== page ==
if you don’t have the budget for an electrician, or your landlord won’t allow you to futz with the fixtures, spend your money on ambient lighting (floor lamps and table lamps), and leave your overheads off. i actually don’t have overhead lighting in my bedroom (i went for a ceiling fan instead–and am SO GLAD i did, even if it’s a design no-no), so i make do with bedside table lighting (my sconces were under $34 a piece from urban outfitters, and a cinch to install).

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the layered rugs in this room make the space [source: chris loves julia]

#3 INVEST IN AREA RUGS: stores like homegoods, tjmaxx, and urban outfitters offer trendy rugs for decent prices–also known as a quick fix to flooring you can’t stand. cover ugly kitchen linoleum with a fun runner (inspirational example above, from honestly wtf’s erica chan coffman). spruce up wall to wall carpeting with an area rug. many NYC apartments have an 80% rule (80% of your floors must be covered to keep noise down for your neighbors)—if yours does, use it as an excuse to make your floors fun! there are also great steals to be found on good ol’ craigslist. i have gotten incredible finds just by typing a few key things into their search box. Z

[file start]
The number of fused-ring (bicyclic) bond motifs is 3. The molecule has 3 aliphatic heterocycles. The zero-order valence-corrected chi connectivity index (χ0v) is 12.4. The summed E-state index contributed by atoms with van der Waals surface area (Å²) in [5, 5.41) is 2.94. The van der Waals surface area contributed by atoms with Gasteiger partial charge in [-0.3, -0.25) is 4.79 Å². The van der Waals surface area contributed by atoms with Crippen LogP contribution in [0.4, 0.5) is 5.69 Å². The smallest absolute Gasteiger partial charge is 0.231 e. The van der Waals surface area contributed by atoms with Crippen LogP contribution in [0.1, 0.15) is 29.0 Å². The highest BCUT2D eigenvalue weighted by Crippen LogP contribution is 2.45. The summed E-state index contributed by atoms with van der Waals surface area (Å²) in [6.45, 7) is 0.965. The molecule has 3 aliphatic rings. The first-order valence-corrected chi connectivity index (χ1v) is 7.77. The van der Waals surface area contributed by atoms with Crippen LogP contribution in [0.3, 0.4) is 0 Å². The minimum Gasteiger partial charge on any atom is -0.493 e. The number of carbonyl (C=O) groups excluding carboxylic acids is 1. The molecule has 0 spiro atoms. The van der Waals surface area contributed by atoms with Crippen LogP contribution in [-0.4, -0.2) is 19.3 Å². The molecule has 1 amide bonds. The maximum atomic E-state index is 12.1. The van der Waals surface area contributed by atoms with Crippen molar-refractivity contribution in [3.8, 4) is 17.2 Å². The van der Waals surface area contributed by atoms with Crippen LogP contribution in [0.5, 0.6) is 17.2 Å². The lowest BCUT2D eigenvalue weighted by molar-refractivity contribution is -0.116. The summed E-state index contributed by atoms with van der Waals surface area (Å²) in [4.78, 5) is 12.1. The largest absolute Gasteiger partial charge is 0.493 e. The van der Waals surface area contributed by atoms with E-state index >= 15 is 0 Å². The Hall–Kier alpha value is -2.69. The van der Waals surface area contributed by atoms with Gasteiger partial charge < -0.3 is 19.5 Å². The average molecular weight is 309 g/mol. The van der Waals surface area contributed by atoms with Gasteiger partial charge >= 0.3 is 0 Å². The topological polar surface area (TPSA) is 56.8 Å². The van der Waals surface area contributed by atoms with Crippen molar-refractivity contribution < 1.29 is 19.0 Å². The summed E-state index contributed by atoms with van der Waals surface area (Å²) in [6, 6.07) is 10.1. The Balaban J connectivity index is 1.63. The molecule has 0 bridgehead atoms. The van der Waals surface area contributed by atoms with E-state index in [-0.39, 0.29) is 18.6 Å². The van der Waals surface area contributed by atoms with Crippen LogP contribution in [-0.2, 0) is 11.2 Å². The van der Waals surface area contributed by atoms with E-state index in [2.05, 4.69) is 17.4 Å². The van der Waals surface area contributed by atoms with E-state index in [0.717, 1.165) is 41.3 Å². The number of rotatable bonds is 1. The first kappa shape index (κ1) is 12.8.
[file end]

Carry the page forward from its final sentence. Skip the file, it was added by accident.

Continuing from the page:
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my bedroom features a print from jenny’s print shop

#4: ADD ART:  a small budget shouldn’t hold you back from adding art to your walls – especially when there are so many great digital prints available! i love Jenny’s Print Shop for affordable art prints–all prints are $15, and with their digital downloads, you can print them in literally any size you’d like!

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an old oil painting i found in my parents’ basement lives in my kitchen